A bit more back ground and a few pictures near the bottom of this page if anyone is interested.
formatting link
Reply to
Carl Ijames
Will look for 12 point heads since I vaguely remember seeing them in a taller high head version. Bats as you have noted would not care if I electro formed turds and bolted them to the mold. Pesky humans however (ones with money) want things that look beautiful and have no obvious "I know how they did that" features.
And yes, most of us on this newsgroup are not typical and spot 'how they done that's' frequently. I know I do...
Reply to
William Bagwell
Not sure what size head you need, but can you mold in a rubber bumper with threaded stud on the backside? Something like
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or browse their other products and maybe something will click.
----- Regards, Carl Ijames
Will look for 12 point heads since I vaguely remember seeing them in a taller high head version. Bats as you have noted would not care if I electro formed turds and bolted them to the mold. Pesky humans however (ones with money) want things that look beautiful and have no obvious "I know how they did that" features.
And yes, most of us on this newsgroup are not typical and spot 'how they done that's' frequently. I know I do...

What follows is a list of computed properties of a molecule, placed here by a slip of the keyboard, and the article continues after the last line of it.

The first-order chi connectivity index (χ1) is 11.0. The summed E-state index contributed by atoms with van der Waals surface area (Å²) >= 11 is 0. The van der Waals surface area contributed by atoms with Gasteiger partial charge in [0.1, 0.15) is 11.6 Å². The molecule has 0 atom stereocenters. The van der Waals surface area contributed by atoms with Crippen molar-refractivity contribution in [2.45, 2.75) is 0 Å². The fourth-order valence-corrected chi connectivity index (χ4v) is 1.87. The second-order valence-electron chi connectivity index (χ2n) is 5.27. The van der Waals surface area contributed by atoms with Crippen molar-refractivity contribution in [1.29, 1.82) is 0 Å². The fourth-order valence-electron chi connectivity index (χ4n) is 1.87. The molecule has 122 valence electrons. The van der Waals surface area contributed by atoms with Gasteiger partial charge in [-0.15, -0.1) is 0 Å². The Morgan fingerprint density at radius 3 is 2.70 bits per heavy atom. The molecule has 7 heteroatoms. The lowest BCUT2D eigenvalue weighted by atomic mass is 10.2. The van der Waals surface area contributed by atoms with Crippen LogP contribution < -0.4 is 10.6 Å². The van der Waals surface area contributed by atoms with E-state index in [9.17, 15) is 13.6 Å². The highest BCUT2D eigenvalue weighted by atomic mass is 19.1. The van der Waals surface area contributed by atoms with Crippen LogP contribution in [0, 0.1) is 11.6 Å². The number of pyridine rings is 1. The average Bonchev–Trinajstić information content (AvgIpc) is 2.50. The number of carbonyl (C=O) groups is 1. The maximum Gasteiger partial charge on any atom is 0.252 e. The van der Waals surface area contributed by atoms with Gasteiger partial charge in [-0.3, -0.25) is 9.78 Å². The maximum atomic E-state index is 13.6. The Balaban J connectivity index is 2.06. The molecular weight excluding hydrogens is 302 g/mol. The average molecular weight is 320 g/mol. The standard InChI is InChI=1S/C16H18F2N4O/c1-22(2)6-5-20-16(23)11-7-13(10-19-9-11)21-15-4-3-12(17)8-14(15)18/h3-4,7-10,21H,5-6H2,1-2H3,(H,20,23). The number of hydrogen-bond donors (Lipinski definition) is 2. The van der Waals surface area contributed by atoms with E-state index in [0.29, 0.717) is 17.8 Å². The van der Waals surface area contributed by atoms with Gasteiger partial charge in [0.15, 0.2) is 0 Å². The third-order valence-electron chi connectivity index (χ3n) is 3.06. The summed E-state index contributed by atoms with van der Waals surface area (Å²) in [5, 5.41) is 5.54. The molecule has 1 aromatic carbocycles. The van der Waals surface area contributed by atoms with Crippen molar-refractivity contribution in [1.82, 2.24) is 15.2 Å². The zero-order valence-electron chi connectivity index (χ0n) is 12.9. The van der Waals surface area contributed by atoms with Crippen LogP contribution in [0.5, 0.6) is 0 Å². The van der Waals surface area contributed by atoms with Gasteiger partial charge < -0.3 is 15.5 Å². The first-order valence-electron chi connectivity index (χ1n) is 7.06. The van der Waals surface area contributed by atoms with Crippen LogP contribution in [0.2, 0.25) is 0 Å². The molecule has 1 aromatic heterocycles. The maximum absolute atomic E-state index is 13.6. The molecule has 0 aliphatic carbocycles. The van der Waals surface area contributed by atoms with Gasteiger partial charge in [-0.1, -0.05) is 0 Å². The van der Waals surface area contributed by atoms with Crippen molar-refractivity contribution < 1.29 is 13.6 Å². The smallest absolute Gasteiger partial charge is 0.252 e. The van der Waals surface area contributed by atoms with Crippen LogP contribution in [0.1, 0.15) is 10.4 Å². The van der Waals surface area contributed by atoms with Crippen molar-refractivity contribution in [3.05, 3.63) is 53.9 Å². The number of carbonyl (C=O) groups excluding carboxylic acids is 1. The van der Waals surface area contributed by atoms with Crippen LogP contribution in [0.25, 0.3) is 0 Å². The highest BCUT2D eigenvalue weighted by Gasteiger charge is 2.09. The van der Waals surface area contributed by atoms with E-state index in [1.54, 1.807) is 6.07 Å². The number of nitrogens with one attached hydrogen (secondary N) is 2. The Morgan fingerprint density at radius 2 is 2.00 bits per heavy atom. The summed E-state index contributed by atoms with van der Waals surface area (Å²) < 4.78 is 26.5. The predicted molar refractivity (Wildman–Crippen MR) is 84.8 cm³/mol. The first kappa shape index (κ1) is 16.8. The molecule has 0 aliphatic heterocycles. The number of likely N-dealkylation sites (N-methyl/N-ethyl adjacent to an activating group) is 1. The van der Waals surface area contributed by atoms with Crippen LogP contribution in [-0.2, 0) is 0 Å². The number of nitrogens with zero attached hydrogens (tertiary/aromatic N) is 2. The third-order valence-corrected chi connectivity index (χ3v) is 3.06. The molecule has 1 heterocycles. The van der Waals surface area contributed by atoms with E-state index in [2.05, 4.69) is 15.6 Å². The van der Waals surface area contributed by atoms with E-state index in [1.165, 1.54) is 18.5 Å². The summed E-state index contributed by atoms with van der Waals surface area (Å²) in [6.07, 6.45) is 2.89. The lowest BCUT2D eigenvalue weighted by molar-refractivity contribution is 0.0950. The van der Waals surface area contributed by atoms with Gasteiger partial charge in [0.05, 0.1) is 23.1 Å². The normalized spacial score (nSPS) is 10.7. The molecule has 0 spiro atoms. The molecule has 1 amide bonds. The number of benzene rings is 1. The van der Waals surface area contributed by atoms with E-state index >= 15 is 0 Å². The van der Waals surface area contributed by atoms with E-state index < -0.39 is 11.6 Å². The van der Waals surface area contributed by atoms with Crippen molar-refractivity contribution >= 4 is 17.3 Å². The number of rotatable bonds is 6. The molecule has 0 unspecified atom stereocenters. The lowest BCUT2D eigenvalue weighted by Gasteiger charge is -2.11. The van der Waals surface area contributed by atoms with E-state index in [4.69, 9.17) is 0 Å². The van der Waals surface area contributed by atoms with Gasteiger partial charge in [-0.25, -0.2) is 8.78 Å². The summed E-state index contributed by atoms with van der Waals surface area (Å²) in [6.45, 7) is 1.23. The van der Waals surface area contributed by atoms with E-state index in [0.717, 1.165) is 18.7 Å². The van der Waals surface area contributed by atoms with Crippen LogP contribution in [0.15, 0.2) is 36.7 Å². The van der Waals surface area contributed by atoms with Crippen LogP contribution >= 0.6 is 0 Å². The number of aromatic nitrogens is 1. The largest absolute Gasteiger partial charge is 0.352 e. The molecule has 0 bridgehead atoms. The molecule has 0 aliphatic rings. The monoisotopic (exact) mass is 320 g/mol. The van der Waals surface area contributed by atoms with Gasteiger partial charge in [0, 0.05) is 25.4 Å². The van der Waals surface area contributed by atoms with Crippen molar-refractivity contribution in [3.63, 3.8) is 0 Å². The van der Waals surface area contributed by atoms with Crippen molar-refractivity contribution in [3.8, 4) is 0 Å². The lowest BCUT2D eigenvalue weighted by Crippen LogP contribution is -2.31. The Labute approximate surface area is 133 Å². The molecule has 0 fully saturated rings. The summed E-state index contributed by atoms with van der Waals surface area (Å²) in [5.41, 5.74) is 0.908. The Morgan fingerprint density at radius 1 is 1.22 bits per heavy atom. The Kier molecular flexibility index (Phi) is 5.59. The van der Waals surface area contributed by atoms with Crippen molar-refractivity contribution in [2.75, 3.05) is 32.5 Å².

Reply to
Carl Ijames
What about just chucking up hex headed bolts in your lathe and turning the head to be round? No lathe, then clamp a bit to the drill press table and use your drill press as a lathe.
Dan
Reply to
dcaster
Or, if a drill press but no lathe bits, use a file. No drill press, clamp a drill motor in a vise, and use a file.
Real hex-head cap screws are going to be a little hard, but a file will do it on those small screws. If they're ordinary hardware-store screws, they'll file easily.
Reply to
Ed Huntress
If you can thread the hole it goes into you could thread some rod, stop and leave part unthreaded (the 'head'), screw it until the unthreaded portion jams to hold it in place.
Reply to
spamTHISbrp
One more thing: If you're going to chuck the threaded end of a screw in a drill (or lathe) chuck, wrap wire around the threads to protect them. Ordinary copper or steel wire will do.
Reply to
Ed Huntress
Good idea, I will have to try that. I usually just thread on three or four nuts and tighten at least two against each other.
Dan
Reply to
dcaster
It's one of the few very good machining ideas I've ever had, so I promote it as often as I can. d8-)
Reply to
Ed Huntress
Ah, and the ones that come with many toggle clamps are even closer to size and shape I'm looking for. Rubber however would not last long and if Teflon or some other high temp plastic was used it would leave a hole all the way through the part. Teflon is often used as an insulator to keep an area that will be cut away from forming. On a large part it can save several pounds off the shot weight. Save big buck$ over time...
Reply to
William Bagwell